Each chapter is about 600 words long. The story so far is about the widespread disappearance of money from every type of financial account everywhere (not such a stretch, given the current financial climate and the extent to which online transactions have taken hold), told through the eyes of an Episcopal priest in LA. Read LA Times television critic Mary McNamara’s first chapter here; novelist Seth Greenland (Shining City, The Bones) picks up Chapter 2 today here.

2 Short Takes: Junot Diaz and Sloane Crosley

One of my “problems” as a fiction addict with first crack at the new books (oops, note to self: in future, don’t use “crack” and “addict” in the same sentence — it’s not THAT kind of a problem) is that I’m slow to read books given to me as gifts, since they have no due date. In the past few weeks, I’ve made a concerted effort to get to some of the backlog (so far, no luck in getting myself to tackle Denis Johnson’s Tree of Smoke, though — sorry, Chris!) but I did get to Junot Diaz’s Drown and Sloane Crosley’s book of essays I Was Told There’d Be Cake. These two books don’t belong in the same review, unless you’re grouping by approximate book weight, type of cover, and size.

diaz200s.jpg27474628.JPGI loved Diaz’s The Brief Wondrous Life of Oscar Wao when I read it over a year ago. It’s still one of the first books I think of when someone asks me what book has really made an impression on me lately. Drown is a collection of stories he wrote before Oscar Wao; all of the stories’ main characters are Dominicans or Dominican Americans, and the reader can see some of the groundwork for the novel. Drown was critically acclaimed when it came out, and Diaz won the PEN/Malamud Award for Short Fiction. He also was named as one of twenty writers to watch in the twenty-first century by the New Yorker. Maybe it was reading the later, bigger book first, or maybe I get more engaged with the characters in the longer form, but Drown didn’t have the same effect on me as Oscar Wao. Still, if you can’t tackle Oscar due to aversion to footnotes or lack of time (or if you prefer short stories), Drown might be better for you. Here’s a link to an NPR page with a podcast of Diaz reading from Oscar.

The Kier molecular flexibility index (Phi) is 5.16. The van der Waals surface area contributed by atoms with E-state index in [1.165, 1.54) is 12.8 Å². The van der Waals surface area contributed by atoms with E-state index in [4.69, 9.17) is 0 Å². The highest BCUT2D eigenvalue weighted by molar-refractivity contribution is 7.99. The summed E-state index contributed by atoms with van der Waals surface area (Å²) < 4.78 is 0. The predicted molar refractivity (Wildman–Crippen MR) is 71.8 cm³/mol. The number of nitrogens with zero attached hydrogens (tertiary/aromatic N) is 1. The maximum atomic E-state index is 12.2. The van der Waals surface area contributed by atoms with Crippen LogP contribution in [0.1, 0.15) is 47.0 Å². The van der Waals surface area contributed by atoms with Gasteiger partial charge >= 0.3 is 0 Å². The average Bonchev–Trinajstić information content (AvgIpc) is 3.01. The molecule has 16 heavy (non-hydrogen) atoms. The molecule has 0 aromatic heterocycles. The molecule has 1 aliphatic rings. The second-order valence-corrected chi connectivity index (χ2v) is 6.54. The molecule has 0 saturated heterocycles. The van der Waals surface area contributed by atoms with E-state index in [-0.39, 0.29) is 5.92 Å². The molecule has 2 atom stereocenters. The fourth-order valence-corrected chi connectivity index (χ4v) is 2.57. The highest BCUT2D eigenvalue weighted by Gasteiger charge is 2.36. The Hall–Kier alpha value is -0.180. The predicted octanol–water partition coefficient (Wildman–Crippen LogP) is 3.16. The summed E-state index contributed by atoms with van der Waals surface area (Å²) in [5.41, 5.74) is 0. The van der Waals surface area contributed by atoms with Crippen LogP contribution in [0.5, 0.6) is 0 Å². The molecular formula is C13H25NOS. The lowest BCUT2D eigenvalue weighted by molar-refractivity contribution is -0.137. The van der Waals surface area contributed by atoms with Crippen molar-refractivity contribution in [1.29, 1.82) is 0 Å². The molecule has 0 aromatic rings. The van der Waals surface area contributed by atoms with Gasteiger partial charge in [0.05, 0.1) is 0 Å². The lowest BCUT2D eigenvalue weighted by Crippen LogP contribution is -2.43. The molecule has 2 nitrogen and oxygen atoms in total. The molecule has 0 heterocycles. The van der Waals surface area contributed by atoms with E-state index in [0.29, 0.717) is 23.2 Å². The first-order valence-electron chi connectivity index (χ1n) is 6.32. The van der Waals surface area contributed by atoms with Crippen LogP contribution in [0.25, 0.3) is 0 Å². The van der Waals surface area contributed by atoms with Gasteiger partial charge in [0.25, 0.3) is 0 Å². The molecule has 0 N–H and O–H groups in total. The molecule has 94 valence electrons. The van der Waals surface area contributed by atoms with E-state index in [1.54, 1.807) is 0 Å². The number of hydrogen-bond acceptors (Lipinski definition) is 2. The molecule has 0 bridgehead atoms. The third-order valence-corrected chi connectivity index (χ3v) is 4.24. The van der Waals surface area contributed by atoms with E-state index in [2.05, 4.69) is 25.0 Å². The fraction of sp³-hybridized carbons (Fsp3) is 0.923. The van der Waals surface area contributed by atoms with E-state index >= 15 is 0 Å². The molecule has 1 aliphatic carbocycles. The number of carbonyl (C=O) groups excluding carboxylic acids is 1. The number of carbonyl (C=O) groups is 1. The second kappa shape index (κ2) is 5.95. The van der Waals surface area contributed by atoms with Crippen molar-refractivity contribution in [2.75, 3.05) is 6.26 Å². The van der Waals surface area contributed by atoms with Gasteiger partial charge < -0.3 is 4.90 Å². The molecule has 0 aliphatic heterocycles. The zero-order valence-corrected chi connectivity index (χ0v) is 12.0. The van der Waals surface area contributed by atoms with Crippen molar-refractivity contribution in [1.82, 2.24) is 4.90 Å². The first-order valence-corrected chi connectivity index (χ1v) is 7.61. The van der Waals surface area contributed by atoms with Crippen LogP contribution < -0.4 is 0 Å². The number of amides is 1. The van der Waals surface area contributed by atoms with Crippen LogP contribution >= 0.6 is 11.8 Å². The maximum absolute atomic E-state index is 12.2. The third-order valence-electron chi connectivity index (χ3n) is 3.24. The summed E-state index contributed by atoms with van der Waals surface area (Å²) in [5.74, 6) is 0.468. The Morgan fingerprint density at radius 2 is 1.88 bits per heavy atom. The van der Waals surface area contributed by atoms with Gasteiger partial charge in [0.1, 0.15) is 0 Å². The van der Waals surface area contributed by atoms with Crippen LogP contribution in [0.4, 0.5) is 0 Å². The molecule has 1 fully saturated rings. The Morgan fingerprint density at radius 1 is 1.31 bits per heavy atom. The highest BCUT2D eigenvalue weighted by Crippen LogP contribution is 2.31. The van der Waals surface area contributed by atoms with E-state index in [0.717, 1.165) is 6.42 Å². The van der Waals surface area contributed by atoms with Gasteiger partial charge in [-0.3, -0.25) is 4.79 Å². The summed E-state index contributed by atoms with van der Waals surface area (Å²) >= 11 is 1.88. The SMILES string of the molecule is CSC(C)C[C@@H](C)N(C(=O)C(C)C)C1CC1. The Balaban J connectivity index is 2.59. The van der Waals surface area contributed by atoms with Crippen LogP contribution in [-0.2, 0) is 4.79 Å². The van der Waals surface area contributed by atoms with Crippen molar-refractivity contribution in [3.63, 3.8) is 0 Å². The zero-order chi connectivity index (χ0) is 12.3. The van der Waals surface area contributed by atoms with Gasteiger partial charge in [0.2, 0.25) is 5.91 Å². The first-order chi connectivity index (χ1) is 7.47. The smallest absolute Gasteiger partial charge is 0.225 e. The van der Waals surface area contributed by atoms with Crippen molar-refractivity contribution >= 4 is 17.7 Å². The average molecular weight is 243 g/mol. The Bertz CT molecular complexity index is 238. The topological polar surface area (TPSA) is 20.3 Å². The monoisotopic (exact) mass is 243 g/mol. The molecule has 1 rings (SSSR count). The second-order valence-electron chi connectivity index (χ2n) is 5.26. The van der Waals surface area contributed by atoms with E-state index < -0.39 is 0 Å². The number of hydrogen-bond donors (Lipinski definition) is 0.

25436172.JPG40645846.jpgThe cover of Sloane Crosley’s I Was Told There’d Be Cake is full of the kind of raves (“twenty-first century Dorothy Parker” says Jonathan Ames) that can backfire. And the fact that Crosley is young, cute, and a book publicist to boot doesn’t help. Some of the raves on the cover are from authors she’s promoted, but others aren’t. While I wouldn’t put her in Dorothy Parker’s league, some of the essays (“Smell This”, “The Height of Luxury”) are very funny. At least one (“The Pony Problem”) successfully walked a line between funny and genuinely touching. Others grated a bit for me. If you like your fiction with a healthy shot of humor, she’s worth checking out. She also constructed dioramas for a couple of the essays, as well as a hilarious video featuring a hand wearing pants walking through one of them. They’re on her website.

Author photos, from top:

Lily Oei
Jayne Wexler